One Granite State angler may have nabbed a new state record from the Piscataqua River last week. Tim Moore, who just recently landed a state record for white sucker in March, could be getting another notch on his belt after reeling in a one-pound, 13.28-ounce black sea bass on June 23. According to Moore, the fish has already been verified by a state biologist and is now awaiting review by the New Hampshire Fish and Game Department.

It was thanks to his wife that Moore did not eat the fish before it got the chance to be measured.

“I have caught black sea bass on Cape Cod that were in the five-pound range, so I really didn’t think much of the size of the ones I caught that day,” Moore told OutdoorHub. “However, black sea bass are relative newcomers to New Hampshire waters so it would make sense that their size might be a bit smaller than their southern brethren.”

You can see video of the catch below:

Moore, a seasoned angler and fishing guide, said he made the trip out last week due to rumors of black sea bass being found in the Piscataqua, despite it being too early in the season for them. Moore wanted to take advantage of his new Predator XL Minn Kota kayak in the fast current.

“Having the motorized kayak allowed me to tie on leaders and switch the rest of my gear over from stripers to black sea bass. I had decided that I would vertical jig rather than use bait, so I opted to use a 1.4 Elite Deluxe jig from Daddy Mac Lures. I made one practice drift to see exactly which direction I would drift. Then I reset my drift and dropped my jig to the bottom.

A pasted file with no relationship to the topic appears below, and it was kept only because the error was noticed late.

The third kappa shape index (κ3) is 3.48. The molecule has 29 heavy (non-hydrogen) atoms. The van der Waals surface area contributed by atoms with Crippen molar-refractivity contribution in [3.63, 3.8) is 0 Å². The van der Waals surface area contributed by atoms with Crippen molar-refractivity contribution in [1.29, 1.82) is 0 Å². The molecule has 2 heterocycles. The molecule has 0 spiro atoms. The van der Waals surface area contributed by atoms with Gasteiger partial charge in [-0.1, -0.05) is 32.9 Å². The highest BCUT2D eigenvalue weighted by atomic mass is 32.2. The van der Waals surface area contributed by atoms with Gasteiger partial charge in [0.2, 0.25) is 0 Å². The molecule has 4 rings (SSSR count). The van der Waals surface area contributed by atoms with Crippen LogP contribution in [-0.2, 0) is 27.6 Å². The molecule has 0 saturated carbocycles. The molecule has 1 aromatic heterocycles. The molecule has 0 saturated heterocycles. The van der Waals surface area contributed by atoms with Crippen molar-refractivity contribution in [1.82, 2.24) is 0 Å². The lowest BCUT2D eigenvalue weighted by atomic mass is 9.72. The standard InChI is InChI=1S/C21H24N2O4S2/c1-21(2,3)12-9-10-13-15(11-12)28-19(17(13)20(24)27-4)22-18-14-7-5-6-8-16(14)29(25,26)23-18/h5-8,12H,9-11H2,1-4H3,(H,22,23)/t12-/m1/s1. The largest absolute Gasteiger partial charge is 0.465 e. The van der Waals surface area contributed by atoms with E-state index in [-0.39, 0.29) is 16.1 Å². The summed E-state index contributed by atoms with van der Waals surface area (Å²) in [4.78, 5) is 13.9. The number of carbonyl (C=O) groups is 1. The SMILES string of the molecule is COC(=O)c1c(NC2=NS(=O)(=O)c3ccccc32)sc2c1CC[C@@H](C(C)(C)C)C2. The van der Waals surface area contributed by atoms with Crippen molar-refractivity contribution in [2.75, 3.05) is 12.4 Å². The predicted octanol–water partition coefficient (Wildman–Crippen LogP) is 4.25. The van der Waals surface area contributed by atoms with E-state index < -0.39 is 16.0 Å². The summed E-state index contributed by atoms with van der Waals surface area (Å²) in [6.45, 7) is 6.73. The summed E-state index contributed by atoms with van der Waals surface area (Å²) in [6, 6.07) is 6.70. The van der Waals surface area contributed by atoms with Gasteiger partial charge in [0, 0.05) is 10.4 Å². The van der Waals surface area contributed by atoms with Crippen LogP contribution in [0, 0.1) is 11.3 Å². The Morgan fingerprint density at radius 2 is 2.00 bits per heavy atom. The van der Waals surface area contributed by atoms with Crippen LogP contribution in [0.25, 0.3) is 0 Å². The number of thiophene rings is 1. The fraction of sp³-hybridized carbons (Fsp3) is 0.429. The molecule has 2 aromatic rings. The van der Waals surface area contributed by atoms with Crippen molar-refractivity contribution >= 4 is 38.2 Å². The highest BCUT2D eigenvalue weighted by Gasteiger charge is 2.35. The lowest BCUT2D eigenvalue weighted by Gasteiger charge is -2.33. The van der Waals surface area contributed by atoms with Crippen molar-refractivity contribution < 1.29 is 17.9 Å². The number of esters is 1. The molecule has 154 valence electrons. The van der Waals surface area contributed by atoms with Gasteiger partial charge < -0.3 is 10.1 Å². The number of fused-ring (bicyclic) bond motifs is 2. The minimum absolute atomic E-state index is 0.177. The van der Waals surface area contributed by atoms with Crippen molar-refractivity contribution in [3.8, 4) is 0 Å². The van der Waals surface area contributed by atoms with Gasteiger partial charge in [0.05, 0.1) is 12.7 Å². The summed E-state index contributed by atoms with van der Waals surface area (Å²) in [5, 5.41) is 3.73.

“I gave my rod a couple of pops and got a hit right away. It was an undersized black sea bass. Another drift and another black sea bass. This time it was a keeper-sized fish with a beautiful blue-humped head. I made a couple more drifts and hooked another fish. I was pretty sure it was a keeper black sea bass and once I got it to my kayak I was assured. It was a 15-inch fish. Not big by most standards, but legal and a good size to eat. I caught a few more smaller fish before I decided to head in for the day.”

Tim Moore holding up his record contender along with a smaller fish.
Tim Moore holding up his record contender along with a smaller fish.

Moore originally thought nothing of his catch and began filleting his fish as soon as he got home. The record sea bass was next on the chopping block when his wife noticed it and persuaded him to weigh it, which led to the angler realizing that the bass was about five ounces heavier than the current state record. According to state officials, that fish was caught by G. Ritchie White last year, also from the Piscataqua River. It was one pound and 8.64 ounces.

“This will make the fourth record certificate I have received from the NH Fish & Game Department since 2012,” Moore said, if the record is approved.

The angler currently holds the state record for gray triggerfish, and previously held the record for common white sucker twice, although both records have since been broken. Moore, who runs Tim Moore Outdoors, said he has no illusions about how long his new sea bass record will last. The angler added that catching records are not a big concern for him, but that he was delighted to have been gifted with so many.

“I don’t intentionally fish for state records so who know what will be next,” Moore said.

Images courtesy Tim Moore

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